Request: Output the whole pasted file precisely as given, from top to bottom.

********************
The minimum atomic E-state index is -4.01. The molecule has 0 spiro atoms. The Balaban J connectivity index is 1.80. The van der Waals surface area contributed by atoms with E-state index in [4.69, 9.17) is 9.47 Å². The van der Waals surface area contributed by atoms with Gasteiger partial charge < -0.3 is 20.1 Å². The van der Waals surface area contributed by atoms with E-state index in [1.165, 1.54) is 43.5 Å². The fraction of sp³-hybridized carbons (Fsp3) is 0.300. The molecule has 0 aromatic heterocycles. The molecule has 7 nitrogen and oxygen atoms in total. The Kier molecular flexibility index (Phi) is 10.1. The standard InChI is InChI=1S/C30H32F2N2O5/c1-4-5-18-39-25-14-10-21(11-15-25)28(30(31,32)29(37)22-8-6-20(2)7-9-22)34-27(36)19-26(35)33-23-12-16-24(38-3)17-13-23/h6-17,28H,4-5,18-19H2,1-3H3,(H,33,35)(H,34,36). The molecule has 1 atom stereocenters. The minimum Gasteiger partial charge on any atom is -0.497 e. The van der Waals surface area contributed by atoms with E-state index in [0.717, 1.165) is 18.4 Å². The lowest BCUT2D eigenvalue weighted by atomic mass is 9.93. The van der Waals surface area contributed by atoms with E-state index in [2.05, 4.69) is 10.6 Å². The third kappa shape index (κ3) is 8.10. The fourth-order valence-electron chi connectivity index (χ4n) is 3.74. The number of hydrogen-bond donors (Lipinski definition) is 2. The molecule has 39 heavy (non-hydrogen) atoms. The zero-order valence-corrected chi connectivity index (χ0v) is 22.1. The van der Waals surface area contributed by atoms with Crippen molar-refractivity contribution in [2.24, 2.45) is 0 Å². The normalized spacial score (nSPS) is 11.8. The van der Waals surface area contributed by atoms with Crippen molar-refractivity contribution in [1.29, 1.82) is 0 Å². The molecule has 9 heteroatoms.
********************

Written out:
The minimum atomic E-state index is -4.01. The molecule has 0 spiro atoms. The Balaban J connectivity index is 1.80. The van der Waals surface area contributed by atoms with E-state index in [4.69, 9.17) is 9.47 Å². The van der Waals surface area contributed by atoms with Gasteiger partial charge < -0.3 is 20.1 Å². The van der Waals surface area contributed by atoms with E-state index in [1.165, 1.54) is 43.5 Å². The fraction of sp³-hybridized carbons (Fsp3) is 0.300. The molecule has 0 aromatic heterocycles. The molecule has 7 nitrogen and oxygen atoms in total. The Kier molecular flexibility index (Phi) is 10.1. The standard InChI is InChI=1S/C30H32F2N2O5/c1-4-5-18-39-25-14-10-21(11-15-25)28(30(31,32)29(37)22-8-6-20(2)7-9-22)34-27(36)19-26(35)33-23-12-16-24(38-3)17-13-23/h6-17,28H,4-5,18-19H2,1-3H3,(H,33,35)(H,34,36). The molecule has 1 atom stereocenters. The minimum Gasteiger partial charge on any atom is -0.497 e. The van der Waals surface area contributed by atoms with E-state index in [0.717, 1.165) is 18.4 Å². The lowest BCUT2D eigenvalue weighted by atomic mass is 9.93. The van der Waals surface area contributed by atoms with E-state index in [2.05, 4.69) is 10.6 Å². The third kappa shape index (κ3) is 8.10. The fourth-order valence-electron chi connectivity index (χ4n) is 3.74. The number of hydrogen-bond donors (Lipinski definition) is 2. The molecule has 39 heavy (non-hydrogen) atoms. The zero-order valence-corrected chi connectivity index (χ0v) is 22.1. The van der Waals surface area contributed by atoms with Crippen molar-refractivity contribution in [2.24, 2.45) is 0 Å². The normalized spacial score (nSPS) is 11.8. The van der Waals surface area contributed by atoms with Crippen molar-refractivity contribution in [1.29, 1.82) is 0 Å². The molecule has 9 heteroatoms.